It is an important part of my role to ensure nurses and midwives can reach their full potential and the NHS gets the most from the individuals in the profession whatever skills profiles and career aspirations they develop. Increasingly we need to identify and support Entrepreneurial Nurses who can be at the heart of digital transformation.

Such individuals are registered nurses who also possess the skills and mindset of an entrepreneur. They will have a strong desire and knowledge to identify and create new opportunities. They will use their clinical knowledge, expertise and frontline experience to develop innovative solutions that put patient needs back at the centre of integrated health and social care provision. They will have the confidence to push back when needed and give constructive feedback to colleagues and IT vendors so that solutions continue to improve.

Some Entrepreneurial Nurses may choose to develop their careers driving innovations which create new processes, products, services, apps or devices that improve the delivery of healthcare. They may even spend some time in the private sector or start their own businesses.

How IT vendors can better support the profession

When asked most solution providers will confidently state that they have listened to the views of the profession, but when pushed for real world examples these will be drawn mostly from nurse and midwife feedback given during the solution implementation phase only.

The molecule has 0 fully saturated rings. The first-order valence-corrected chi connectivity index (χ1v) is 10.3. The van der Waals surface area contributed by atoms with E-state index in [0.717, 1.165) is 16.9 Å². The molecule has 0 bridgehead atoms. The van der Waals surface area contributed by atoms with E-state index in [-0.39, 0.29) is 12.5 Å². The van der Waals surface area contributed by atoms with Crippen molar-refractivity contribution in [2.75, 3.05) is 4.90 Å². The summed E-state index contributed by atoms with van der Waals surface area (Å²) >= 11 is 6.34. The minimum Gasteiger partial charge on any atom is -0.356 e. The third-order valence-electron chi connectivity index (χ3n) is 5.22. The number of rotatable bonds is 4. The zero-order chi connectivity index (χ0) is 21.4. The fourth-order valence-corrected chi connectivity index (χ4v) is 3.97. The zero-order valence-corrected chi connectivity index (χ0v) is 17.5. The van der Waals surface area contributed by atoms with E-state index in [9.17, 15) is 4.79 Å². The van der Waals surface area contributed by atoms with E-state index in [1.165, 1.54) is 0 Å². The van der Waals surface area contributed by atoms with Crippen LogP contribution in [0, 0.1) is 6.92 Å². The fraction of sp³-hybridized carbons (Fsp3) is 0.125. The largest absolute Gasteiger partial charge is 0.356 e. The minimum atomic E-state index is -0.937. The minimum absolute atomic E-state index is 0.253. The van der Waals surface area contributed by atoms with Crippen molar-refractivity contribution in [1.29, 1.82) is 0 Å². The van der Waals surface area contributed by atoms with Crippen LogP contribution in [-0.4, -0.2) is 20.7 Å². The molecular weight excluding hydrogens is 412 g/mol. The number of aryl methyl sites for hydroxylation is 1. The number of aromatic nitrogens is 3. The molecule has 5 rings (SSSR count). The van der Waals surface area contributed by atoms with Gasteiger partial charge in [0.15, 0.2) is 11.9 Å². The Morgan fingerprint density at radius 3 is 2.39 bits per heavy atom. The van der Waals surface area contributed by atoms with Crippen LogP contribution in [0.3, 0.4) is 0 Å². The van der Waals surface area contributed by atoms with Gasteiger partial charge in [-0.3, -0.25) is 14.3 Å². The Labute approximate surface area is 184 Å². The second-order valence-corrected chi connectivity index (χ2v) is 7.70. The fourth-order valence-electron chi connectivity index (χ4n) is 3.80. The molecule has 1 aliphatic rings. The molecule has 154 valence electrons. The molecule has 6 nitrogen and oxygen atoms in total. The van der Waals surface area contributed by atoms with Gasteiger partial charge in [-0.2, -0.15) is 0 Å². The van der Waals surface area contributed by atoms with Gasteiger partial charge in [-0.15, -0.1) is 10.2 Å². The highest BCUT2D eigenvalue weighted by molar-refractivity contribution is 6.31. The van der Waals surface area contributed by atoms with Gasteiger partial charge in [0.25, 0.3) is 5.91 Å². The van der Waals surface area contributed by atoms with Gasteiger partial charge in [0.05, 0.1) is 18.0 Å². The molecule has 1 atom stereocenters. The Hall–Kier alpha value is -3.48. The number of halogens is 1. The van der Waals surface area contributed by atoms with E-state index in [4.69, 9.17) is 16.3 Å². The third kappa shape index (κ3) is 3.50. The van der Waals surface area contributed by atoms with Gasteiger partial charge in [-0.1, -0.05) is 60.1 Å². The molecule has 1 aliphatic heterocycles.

Vendors can better support nurses by proactively encouraging their involvement in the whole digital transformation process from solution selection, procurement, and design through to the implementation of new systems and workflows. In this way vendors will better understand the needs of nurses and midwives, and their feedback from patients, from the outset, rather than waiting until the implementation phase when decisions have been made and the option to explore potential innovations has disappeared. Technology vendors should also foster an environment for effective dialogue, encouraging NHS CIOs to involve nurses and midwives more widely.

Some IT providers, such as Imprivata, are creating a role in their organisations which mirrors the CNIO role. They are employing nursing professionals to work as a bridge to nurses and midwives and to use their own experience and the feedback they receive to influence the design, development and implementation of solutions which enable digital transformation. This is an encouraging trend.

Our profession needs to foster closer connections with IT vendors both directly with individual businesses and through technology trade bodies such as techUK. CNIOs and Entrepreneurial Nurses can be the main contact points with the tech sector but we need to make all nurses and midwives aware of new technology developments and ensure they are confident to share ideas and give feedback. I see it as an important part of my role to dispel any nervousness of working with vendors. It is important for us to enable mature conversations and collaboration based on mutual respect as the returns from successful digital transformation projects are so important for the workforce and patients.

Follow Professor Natasha Phillips here:
Twitter: @NHSCNIO